Oulema duftschmidi (Redtenbacher, 1874)
This species is known to be widely distributed throughout the Palaearctic region from Europe through Central Asia to north-west China and also from Morocco but the details probably need to be more precisely defined because until recent decades there has been confusion with the sibling species, O. melanopus (Linnaeus, 1758). In the UK they were recognized as distinct in the 1990’s and since that time the present species, originally identified as O. rufocyanea (Suffrian, 1847) which is a rare south and central European species not extending to the UK, has proved to be widespread in England and Wales but very local and scarce in Scotland. O. melanopus has long been considered a pest of cereal crops in many regions of Europe but the economic importance of the present species is unknown due to confusion between the two and the fact that for much of the distribution the two are sympatric. Here the biology is much the same as O. melanopus; adults occur year-round and are active from early until very late in the year, overwintering among litter and stubble, in the soil and under bark etc. Host plants include a range of both wild and cultivated grasses, mating occurs in the spring after a period of feeding and oviposition begins shortly afterwards. Larvae cover themselves with a layer of excrement and plant debris and feed on the upper layers of leaves producing long and narrow translucent marks on the foliage, they develop quickly and enter the soil to pupate in a cell lined with secretions, and new generation adults occur in early summer.
4.0-4.8mm. Very similar to O. melanopus but otherwise distinct among our UK fauna; the overall habitus is less elongate and the form less convex but without comparative material many specimens are not convincingly different, the body is at least 1.46X longer than the elytra and each elytron is at most 3.3X longer than wide (Duff), and there is also a general difference in the fifth antennomere, being less elongate in the present species, but we have not found this to be generally helpful. Head and elytra dark metallic blue, pronotum pale orange or
red, antennae dark metallic and the legs mostly pale. Vertex with variable transverse wrinkles and fine punctures, often with a longitudinal furrow, frontal tubercles shiny and rather flat or indistinct among the sculpture, clypeus finely punctured, pubescent and raised medially, eyes very strongly convex and emarginate anteriorly. Pronotum convex and finely punctured, rounded anteriorly and constricted before the base. Scutellum dark, as the elytra and very finely punctured. Elytra metallic blue to almost black, each with ten strongly punctured striae and an abbreviated scutellary striole which may be less strongly punctured, interstices with sparse and very fine punctures which may form indistinct rows in places. Lateral margins weakly sinuate behind prominent shoulders and smoothly rounded to the apex. Legs vary from entirely pale or with the femora and tibiae darker apically and the tarsi entirely black.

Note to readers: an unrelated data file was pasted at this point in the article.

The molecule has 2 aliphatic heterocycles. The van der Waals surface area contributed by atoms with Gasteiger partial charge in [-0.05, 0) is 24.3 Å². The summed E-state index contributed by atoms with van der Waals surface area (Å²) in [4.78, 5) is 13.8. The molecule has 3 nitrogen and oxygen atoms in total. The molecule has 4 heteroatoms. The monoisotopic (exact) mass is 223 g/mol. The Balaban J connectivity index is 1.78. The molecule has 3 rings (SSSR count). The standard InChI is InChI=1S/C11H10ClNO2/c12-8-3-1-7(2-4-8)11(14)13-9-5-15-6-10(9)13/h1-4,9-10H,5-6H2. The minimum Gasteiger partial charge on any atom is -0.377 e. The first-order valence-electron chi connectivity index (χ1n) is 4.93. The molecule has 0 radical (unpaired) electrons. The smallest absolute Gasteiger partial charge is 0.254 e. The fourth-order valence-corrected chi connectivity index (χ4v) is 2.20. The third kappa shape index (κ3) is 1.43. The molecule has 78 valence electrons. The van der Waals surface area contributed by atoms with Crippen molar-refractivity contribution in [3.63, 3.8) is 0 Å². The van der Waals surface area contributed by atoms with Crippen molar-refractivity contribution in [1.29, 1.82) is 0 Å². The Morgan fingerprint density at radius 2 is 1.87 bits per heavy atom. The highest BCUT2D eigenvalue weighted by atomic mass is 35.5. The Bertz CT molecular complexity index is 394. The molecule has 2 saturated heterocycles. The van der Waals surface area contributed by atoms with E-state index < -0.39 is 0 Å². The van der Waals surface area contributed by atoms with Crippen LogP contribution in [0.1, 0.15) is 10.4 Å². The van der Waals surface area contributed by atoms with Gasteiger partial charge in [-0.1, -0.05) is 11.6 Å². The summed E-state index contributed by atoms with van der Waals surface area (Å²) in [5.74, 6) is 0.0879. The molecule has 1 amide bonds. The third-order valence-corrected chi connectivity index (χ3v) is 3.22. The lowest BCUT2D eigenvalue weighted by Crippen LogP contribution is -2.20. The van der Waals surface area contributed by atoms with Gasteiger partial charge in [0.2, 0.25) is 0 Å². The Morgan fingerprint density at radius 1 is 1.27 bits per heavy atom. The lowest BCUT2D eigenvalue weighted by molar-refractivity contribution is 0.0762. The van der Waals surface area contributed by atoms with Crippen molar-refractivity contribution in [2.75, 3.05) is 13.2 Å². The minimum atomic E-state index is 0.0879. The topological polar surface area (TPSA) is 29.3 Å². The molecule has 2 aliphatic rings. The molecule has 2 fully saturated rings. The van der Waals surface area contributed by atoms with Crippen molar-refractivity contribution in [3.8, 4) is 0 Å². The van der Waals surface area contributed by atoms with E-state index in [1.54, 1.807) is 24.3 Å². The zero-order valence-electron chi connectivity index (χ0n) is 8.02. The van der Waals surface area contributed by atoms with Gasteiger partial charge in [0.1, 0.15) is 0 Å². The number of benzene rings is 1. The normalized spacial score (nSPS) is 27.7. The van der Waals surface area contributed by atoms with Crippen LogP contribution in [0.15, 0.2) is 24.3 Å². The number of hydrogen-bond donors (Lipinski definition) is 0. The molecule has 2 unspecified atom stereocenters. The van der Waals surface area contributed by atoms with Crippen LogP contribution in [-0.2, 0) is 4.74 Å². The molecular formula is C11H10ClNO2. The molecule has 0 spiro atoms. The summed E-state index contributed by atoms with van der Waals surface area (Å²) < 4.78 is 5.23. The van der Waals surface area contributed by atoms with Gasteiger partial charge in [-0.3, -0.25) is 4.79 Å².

Among the UK fauna this species might only be confused with the closely similar O. melanopus (Linnaeus, 1758). In general most specimens will need to be dissected and the genitalia examined to be sure of the identification. The abdomen should be removed and soaked in KOH (or NaOH which is more readily available) until it is soft and swollen, then opened with a lateral cut and laid out flat with the contents exposed on a cavity slide. Among the dark fatty tissue the male structure will be obvious and can be removed onto the slide, more solution can be added and soaked off with a small twist of tissue to remove the mass of fatty substance but this needs to be done very carefully with females as the structures of interest are small and delicate, the median lobe can then be opened to reveal the endophallus which is the diagnostic bit; long and slender in melanopus, thick and truncate in duftschmidi, in some cases the endophallus can be extruded by applying pressure on the lobe, it will often appear at the apex and then slide back in but a glance at the apex is all that is needed. Females are more delicate, the spermatheca is well-sclerotized and will be seen first, once found be sure to identify the spermathecal duct and the bursa copulatrix to avoid any damage when sliding the structure off to the side of the slide. During this delicate operation the KOH may start to crystallize, especially after the structure has been transferred to the flat part of the slide, in which case a drop of organic acid can be added to neutralize the solution; colourless vinegar works well. The form and attachment of the spermathecal duct is diagnostic; in melanopus it is short and attached laterally before the apex of the spermatheca and bursa copulatrix, in duftschmidi it is long and curved and attached to the apex of both structures. After neutralizing with acid and washing with a drop of water a few times then allowing to dry the various structures can be mounted on the same card as the specimen using a drop of DMHF.
Flagellum - lateral view